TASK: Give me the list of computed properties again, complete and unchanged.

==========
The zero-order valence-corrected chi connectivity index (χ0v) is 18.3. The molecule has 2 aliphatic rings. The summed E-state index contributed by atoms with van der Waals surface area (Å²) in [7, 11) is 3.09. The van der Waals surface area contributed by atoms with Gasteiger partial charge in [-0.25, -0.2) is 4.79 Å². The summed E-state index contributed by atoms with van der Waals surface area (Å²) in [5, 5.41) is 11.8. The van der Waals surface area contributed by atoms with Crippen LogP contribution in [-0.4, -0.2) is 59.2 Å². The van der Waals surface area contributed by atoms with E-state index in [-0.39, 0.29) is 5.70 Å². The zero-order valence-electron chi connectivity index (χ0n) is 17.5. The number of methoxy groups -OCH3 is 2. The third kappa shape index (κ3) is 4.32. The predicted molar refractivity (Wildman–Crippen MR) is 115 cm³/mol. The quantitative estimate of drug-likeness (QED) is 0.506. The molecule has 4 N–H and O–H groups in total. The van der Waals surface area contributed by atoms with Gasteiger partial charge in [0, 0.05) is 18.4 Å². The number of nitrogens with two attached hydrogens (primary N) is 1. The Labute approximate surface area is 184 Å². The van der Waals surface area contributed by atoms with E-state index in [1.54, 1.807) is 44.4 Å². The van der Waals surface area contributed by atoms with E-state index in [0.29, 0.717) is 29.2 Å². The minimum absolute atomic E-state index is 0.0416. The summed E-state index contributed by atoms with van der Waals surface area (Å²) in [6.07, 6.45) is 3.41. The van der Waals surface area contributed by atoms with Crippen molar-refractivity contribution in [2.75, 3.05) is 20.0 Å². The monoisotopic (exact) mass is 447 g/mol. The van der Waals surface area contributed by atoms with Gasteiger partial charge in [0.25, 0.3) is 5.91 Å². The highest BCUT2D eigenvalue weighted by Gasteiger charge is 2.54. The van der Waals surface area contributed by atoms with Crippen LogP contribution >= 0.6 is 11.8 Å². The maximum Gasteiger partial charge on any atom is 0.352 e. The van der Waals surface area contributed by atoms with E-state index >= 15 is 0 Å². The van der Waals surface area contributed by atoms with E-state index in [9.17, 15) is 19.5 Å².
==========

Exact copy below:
The zero-order valence-corrected chi connectivity index (χ0v) is 18.3. The molecule has 2 aliphatic rings. The summed E-state index contributed by atoms with van der Waals surface area (Å²) in [7, 11) is 3.09. The van der Waals surface area contributed by atoms with Gasteiger partial charge in [-0.25, -0.2) is 4.79 Å². The summed E-state index contributed by atoms with van der Waals surface area (Å²) in [5, 5.41) is 11.8. The van der Waals surface area contributed by atoms with Crippen LogP contribution in [-0.4, -0.2) is 59.2 Å². The van der Waals surface area contributed by atoms with E-state index in [-0.39, 0.29) is 5.70 Å². The zero-order valence-electron chi connectivity index (χ0n) is 17.5. The number of methoxy groups -OCH3 is 2. The third kappa shape index (κ3) is 4.32. The predicted molar refractivity (Wildman–Crippen MR) is 115 cm³/mol. The quantitative estimate of drug-likeness (QED) is 0.506. The molecule has 4 N–H and O–H groups in total. The van der Waals surface area contributed by atoms with Gasteiger partial charge in [0, 0.05) is 18.4 Å². The number of nitrogens with two attached hydrogens (primary N) is 1. The Labute approximate surface area is 184 Å². The van der Waals surface area contributed by atoms with E-state index in [1.54, 1.807) is 44.4 Å². The van der Waals surface area contributed by atoms with E-state index in [0.29, 0.717) is 29.2 Å². The minimum absolute atomic E-state index is 0.0416. The summed E-state index contributed by atoms with van der Waals surface area (Å²) in [6.07, 6.45) is 3.41. The van der Waals surface area contributed by atoms with Crippen molar-refractivity contribution in [2.75, 3.05) is 20.0 Å². The monoisotopic (exact) mass is 447 g/mol. The van der Waals surface area contributed by atoms with Gasteiger partial charge in [0.25, 0.3) is 5.91 Å². The highest BCUT2D eigenvalue weighted by Gasteiger charge is 2.54. The van der Waals surface area contributed by atoms with Crippen LogP contribution >= 0.6 is 11.8 Å². The maximum Gasteiger partial charge on any atom is 0.352 e. The van der Waals surface area contributed by atoms with E-state index >= 15 is 0 Å². The van der Waals surface area contributed by atoms with E-state index in [9.17, 15) is 19.5 Å².